Meshuggah is ubiquitous and near legendary in the modern prog metal scene, and for good reason: very few bands can claim to have created something truly groundbreaking and unique, especially in a genre that can be as derivative as prog metal can be. Tragically funny then perhaps, that from this well of inspiration came hordes of imitators and coat tail riders. Some of these acts admirably attempt to diversify their sound enough to make their own statements while others are merely content to tune low, surf the wave, and hope for the best.
After the world shattering release of Obzen in 2008, the “djent” scene exploded, and I sense that Meshuggah didn’t really know how to react to it all. Subsequently, “Koloss” was a good record that suffered from a bit of an identity crisis. The one feeling I couldn’t help shake while listening to “Koloss” was a sense of a band struggling to make a statement in a scene suddenly flooded with imitators; a scene they had unwittingly created. The band who was literally incomparable just a few years before now had their “djent” credentials questioned by music fans who may not have even known that Meshuggah literally created the sound nearly two decades before (8 string guitars notwithstanding). It wasn’t fair to the band, and still irks the fist shaking “get off my lawn” metal guy in me.
But Meshuggah’s music has never been about some onomatopoeia, it has at its core been a distillation of aggression; a singularity of pure and unbridled rage and darkness. Usually stripped of melody and absolutely devoid of any sense of hope or humor, Meshuggah’s music at its best is a reflection of our darkest tendencies and drives, an extended gaze into our fractured common psychology as a species. “Born in Dissonance” gets back to that monstrous, crushing wrecking ball sound that ONLY Meshuggah can really pull off. They are a band that truly become another entity when firing all cylinders, and this track certainly seems to suggest that they are back in a good place in terms of knowing where they want to go, and more importantly what they want to say.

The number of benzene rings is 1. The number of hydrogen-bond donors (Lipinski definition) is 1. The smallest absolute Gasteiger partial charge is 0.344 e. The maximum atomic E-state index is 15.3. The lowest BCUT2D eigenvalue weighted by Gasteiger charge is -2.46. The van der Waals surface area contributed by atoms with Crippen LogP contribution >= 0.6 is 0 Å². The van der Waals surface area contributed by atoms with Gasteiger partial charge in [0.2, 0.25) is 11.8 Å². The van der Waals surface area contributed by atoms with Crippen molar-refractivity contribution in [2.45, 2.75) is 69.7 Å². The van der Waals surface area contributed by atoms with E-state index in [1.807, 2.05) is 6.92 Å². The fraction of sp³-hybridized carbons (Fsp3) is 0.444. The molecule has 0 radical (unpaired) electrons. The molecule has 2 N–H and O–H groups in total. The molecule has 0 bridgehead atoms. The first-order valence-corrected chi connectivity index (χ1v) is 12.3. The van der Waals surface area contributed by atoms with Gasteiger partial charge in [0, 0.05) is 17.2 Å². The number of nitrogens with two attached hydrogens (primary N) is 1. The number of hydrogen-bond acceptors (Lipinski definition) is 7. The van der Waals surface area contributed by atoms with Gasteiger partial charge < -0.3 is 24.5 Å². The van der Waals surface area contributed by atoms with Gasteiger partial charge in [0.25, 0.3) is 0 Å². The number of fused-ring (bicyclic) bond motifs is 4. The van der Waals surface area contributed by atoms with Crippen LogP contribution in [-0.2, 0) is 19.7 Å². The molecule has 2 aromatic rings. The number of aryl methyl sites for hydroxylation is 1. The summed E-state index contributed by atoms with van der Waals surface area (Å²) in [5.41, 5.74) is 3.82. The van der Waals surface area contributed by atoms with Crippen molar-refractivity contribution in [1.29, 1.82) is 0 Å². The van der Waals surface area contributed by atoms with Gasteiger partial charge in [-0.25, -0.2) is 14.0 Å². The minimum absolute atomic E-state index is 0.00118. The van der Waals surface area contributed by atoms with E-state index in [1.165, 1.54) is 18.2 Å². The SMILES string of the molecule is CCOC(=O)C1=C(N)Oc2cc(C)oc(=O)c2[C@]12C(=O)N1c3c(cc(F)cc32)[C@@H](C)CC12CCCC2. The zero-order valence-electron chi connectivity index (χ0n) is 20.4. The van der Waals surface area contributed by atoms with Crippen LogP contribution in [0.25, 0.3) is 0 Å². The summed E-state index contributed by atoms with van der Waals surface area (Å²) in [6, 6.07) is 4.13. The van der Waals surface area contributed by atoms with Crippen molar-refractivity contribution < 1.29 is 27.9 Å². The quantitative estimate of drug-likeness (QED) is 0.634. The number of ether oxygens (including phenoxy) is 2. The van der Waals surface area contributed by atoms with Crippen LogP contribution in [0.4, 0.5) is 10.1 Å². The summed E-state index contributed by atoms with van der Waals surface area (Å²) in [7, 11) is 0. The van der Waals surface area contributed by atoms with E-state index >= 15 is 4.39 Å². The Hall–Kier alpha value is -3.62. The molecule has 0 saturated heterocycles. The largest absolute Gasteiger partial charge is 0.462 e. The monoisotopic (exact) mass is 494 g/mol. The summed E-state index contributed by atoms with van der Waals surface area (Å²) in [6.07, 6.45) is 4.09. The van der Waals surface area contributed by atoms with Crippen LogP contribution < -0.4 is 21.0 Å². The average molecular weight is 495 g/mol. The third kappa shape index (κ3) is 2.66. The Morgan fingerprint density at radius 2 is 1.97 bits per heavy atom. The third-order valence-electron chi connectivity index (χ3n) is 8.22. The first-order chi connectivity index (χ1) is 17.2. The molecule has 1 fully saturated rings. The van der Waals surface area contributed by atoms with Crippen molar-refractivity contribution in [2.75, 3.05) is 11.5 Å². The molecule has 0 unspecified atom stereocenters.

“Born in Dissonance” seems to look back to some oft overlooked and under appreciated gems in the Meshuggah catalog, these namely being “Destroy, Erase, Improve” and “Chaosphere”. Less about groove and elasticisms, the track is more concerned with crushing the listener to dust with granite heavy riff after granite heavy riff. The rhythm is chaotic, and the grind-y register of the guitars sits in a sonic space that they really haven’t occupied since a few of the tracks on “Obzen”, and not considerably so since “Chaosphere”. Its hard to say the direction the record will take overall without having heard the record in full, but it is of my opinion that by looking back to what made them unique in the first place, Meshuggah may have a bit of a rebirth by separating themselves from the pack once again. That is until the next generation discovers “Chaosphere”. I can’t wait to hear 30 different versions of “New Millennium Cyanide Christ”. “The Violent Sleep of Reason is out October 7th.